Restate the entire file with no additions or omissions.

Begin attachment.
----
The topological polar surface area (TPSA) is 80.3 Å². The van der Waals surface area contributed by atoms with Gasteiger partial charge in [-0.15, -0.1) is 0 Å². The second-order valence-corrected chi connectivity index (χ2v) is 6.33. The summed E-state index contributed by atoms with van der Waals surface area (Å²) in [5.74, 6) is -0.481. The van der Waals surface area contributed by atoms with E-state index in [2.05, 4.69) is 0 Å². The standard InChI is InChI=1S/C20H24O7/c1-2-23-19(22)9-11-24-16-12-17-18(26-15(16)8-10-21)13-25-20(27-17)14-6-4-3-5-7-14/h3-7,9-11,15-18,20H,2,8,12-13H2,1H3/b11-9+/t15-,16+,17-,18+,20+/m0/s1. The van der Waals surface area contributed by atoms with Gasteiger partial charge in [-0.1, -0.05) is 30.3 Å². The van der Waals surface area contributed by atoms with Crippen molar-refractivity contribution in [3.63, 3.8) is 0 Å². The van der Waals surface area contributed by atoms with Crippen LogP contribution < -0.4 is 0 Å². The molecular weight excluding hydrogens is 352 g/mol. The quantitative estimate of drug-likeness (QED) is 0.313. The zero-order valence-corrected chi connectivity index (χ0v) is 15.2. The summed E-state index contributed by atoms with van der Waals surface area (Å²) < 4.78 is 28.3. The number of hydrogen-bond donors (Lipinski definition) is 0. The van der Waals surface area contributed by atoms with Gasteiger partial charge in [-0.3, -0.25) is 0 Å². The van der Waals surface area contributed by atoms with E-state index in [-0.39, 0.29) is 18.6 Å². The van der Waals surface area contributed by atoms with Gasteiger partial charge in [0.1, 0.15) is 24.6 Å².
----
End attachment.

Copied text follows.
The topological polar surface area (TPSA) is 80.3 Å². The van der Waals surface area contributed by atoms with Gasteiger partial charge in [-0.15, -0.1) is 0 Å². The second-order valence-corrected chi connectivity index (χ2v) is 6.33. The summed E-state index contributed by atoms with van der Waals surface area (Å²) in [5.74, 6) is -0.481. The van der Waals surface area contributed by atoms with E-state index in [2.05, 4.69) is 0 Å². The standard InChI is InChI=1S/C20H24O7/c1-2-23-19(22)9-11-24-16-12-17-18(26-15(16)8-10-21)13-25-20(27-17)14-6-4-3-5-7-14/h3-7,9-11,15-18,20H,2,8,12-13H2,1H3/b11-9+/t15-,16+,17-,18+,20+/m0/s1. The van der Waals surface area contributed by atoms with Gasteiger partial charge in [-0.1, -0.05) is 30.3 Å². The van der Waals surface area contributed by atoms with Crippen molar-refractivity contribution in [3.63, 3.8) is 0 Å². The van der Waals surface area contributed by atoms with Crippen LogP contribution < -0.4 is 0 Å². The molecular weight excluding hydrogens is 352 g/mol. The quantitative estimate of drug-likeness (QED) is 0.313. The zero-order valence-corrected chi connectivity index (χ0v) is 15.2. The summed E-state index contributed by atoms with van der Waals surface area (Å²) < 4.78 is 28.3. The number of hydrogen-bond donors (Lipinski definition) is 0. The van der Waals surface area contributed by atoms with Gasteiger partial charge in [-0.3, -0.25) is 0 Å². The van der Waals surface area contributed by atoms with E-state index in [-0.39, 0.29) is 18.6 Å². The van der Waals surface area contributed by atoms with Gasteiger partial charge in [0.1, 0.15) is 24.6 Å².